A week after the 9/11 terror attacks in 2001 killed thousands, letters containing deadly anthrax spores were mailed to news media offices and to two U.S. senators, killing five people and infecting 17 others.
The nation was on high alert, and workers in clinical labs and hospitals across the country were busy testing packages containing powders and chemicals for signs of danger.
Working in a lab for the state of Michigan was microbiologist and future Central Michigan University doctoral student Barbara Jacobson.
"I experienced 9/11 firsthand — all the samples that we got, all the protocols we had to go through."
Fifteen years later, that part of her life became the basis of her doctoral research in CMU's Doctor of Health Administration program.
The results of her investigation into the benefits of a nationwide post-anthrax laboratory education effort have won praise from her dissertation committee.
"This is the most comprehensive study of overall laboratory preparedness in the United States," said Lana Ivanitskaya, a faculty member in the health administration program and Jacobson's dissertation chair.
The anthrax attacks spurred the College of American Pathologists in 2003 to create a national program to train workers in clinical labs how to detect bioterrorism agents and warn others.
More than a thousand clinical labs in the U.S. public health system began taking part in biannual tests to maintain their alertness through a response pyramid:
- Sentinel labs are the first the line of defense against potentially dangerous biological and chemical agents. Their job is to spot suspicious agents and rule them out or send them to more advanced reference labs.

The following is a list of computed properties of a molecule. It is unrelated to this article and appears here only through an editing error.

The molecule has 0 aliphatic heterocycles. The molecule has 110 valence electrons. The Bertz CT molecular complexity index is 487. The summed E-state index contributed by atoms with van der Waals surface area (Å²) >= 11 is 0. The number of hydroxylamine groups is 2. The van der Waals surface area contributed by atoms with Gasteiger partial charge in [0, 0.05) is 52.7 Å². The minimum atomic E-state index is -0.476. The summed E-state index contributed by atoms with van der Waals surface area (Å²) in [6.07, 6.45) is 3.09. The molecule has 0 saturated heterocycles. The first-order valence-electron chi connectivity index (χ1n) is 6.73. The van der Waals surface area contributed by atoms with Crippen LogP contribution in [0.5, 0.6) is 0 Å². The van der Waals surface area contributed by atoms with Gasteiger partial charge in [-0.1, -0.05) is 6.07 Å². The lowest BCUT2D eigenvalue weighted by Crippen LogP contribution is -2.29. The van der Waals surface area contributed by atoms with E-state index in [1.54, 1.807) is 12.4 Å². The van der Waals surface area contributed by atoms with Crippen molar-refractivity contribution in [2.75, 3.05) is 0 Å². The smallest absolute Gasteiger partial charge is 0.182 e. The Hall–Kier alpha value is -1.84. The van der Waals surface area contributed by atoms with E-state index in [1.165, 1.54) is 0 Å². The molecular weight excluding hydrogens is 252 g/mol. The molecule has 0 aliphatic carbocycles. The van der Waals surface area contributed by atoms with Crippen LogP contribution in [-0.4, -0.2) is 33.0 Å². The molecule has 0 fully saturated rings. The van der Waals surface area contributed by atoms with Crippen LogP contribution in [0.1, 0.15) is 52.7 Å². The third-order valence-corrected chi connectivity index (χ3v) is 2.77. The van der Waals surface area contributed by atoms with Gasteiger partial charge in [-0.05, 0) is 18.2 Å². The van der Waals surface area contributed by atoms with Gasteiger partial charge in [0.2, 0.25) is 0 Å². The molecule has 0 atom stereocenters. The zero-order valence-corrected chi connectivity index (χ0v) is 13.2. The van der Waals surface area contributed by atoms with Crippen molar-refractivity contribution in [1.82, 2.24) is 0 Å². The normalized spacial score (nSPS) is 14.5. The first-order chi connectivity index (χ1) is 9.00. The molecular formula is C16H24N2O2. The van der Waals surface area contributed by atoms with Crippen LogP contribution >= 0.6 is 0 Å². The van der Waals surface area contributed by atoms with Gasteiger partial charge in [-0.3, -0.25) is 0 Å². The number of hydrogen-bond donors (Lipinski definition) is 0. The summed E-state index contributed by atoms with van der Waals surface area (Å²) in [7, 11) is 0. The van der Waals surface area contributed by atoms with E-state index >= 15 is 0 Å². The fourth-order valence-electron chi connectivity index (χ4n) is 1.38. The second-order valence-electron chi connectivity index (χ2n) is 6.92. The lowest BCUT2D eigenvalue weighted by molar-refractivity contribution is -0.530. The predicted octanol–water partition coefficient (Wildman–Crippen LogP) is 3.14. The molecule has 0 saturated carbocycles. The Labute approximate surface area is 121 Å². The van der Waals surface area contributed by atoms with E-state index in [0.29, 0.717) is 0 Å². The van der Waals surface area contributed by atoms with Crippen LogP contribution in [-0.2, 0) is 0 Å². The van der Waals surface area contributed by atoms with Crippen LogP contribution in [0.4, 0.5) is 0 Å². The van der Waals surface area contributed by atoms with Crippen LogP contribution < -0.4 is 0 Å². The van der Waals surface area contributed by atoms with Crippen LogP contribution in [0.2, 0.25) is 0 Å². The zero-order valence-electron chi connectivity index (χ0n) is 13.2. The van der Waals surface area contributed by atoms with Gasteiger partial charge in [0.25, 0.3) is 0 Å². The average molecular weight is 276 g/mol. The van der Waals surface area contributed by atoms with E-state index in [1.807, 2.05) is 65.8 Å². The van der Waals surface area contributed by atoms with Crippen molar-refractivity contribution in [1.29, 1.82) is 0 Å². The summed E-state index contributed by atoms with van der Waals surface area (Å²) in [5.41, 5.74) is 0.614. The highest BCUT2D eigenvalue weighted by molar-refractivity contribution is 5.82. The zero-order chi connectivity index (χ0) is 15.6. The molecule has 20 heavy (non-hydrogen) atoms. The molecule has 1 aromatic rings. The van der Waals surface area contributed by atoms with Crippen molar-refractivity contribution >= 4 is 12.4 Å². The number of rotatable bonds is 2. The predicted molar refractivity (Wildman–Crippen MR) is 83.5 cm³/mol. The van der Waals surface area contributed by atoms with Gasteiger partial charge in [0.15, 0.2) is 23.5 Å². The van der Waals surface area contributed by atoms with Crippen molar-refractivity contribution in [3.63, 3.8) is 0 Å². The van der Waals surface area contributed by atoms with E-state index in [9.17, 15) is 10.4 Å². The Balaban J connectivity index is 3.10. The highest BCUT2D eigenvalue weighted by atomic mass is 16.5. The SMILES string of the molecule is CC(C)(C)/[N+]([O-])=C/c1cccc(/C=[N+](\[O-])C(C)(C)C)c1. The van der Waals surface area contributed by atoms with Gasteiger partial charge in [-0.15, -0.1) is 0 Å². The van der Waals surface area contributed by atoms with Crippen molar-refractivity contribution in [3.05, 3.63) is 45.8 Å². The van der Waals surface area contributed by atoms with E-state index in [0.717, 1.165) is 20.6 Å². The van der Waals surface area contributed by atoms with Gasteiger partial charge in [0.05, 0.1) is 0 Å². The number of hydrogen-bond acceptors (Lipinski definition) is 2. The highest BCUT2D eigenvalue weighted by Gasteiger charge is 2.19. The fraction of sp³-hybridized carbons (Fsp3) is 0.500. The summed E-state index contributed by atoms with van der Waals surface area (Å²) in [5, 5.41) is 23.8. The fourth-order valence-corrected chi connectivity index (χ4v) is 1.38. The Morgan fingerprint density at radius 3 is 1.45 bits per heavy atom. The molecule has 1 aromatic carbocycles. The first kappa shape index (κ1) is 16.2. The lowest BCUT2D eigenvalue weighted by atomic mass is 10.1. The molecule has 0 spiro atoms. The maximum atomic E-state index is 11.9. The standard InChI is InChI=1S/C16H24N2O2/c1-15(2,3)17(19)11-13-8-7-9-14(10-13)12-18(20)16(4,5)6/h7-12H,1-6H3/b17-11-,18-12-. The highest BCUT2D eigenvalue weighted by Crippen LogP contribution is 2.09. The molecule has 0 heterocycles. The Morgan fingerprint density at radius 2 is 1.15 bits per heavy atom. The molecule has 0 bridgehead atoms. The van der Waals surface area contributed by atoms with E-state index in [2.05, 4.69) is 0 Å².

- Reference labs do in-depth analysis to determine if the agent is dangerous.
- National labs make the ruling on what to do.
In 2016, Jacobson, as a CMU doctoral student, wondered if labs were as prepared for a bioterrorism attack as in 2003. Could they recognize a bioterrorism organism, as well? Is the communication tree still healthy?
"I wanted to know if the discipline of following the testing protocols is not as high the further we get away from 9/11 and what the impact was from the cutback of government funds over the years," she said.
"Even today, the state of Michigan laboratory gets about half a dozen suspicious powders a year."
To find answers to her questions, she looked through 15 years of CAP lab surveys.
She found that the preparedness of sentinel labs has remained high, and communication among them has improved, both to around 90 percent. That percentage is encouraging, but in bioterrorism, a 10 percent failure rate could be disastrous, she noted.
The problem is that new technology has replaced many of the old methods, and many laboratories don't have the CAP tests available, more than 40 percent aren't performing them, and others are not recognizing a dangerous agent, Jacobson said.
The speed and accuracy of communication among hospital labs and the correct authorities also need to improve, including more availability and knowledge of whom to call 24/7, wider lab worker participation, safer procedures for packaging and transporting suspect organisms for testing, and larger numbers of well-trained clinicians, she recommended.
Hopes and dreams
"I hope there are some policy changes and that state laboratories will take the initiative to do additional training in recognizing a bioterrorism agent, to develop better relationships with sentinel labs and that somehow taking part in the tests would become mandatory for all labs.
"My pie-in-the-sky goal would be for all laboratories in the United States to participate in some sort of biannual proficiency testing as a requirement of performing basic biological tests. They would have the tools available in their labs at all times."
Jacobson, currently a technical specialist in the microbiology lab of Henry Ford Allegiance Health in Jackson, plans to remain a key player in the defense against bioterrorism by becoming a laboratory manager.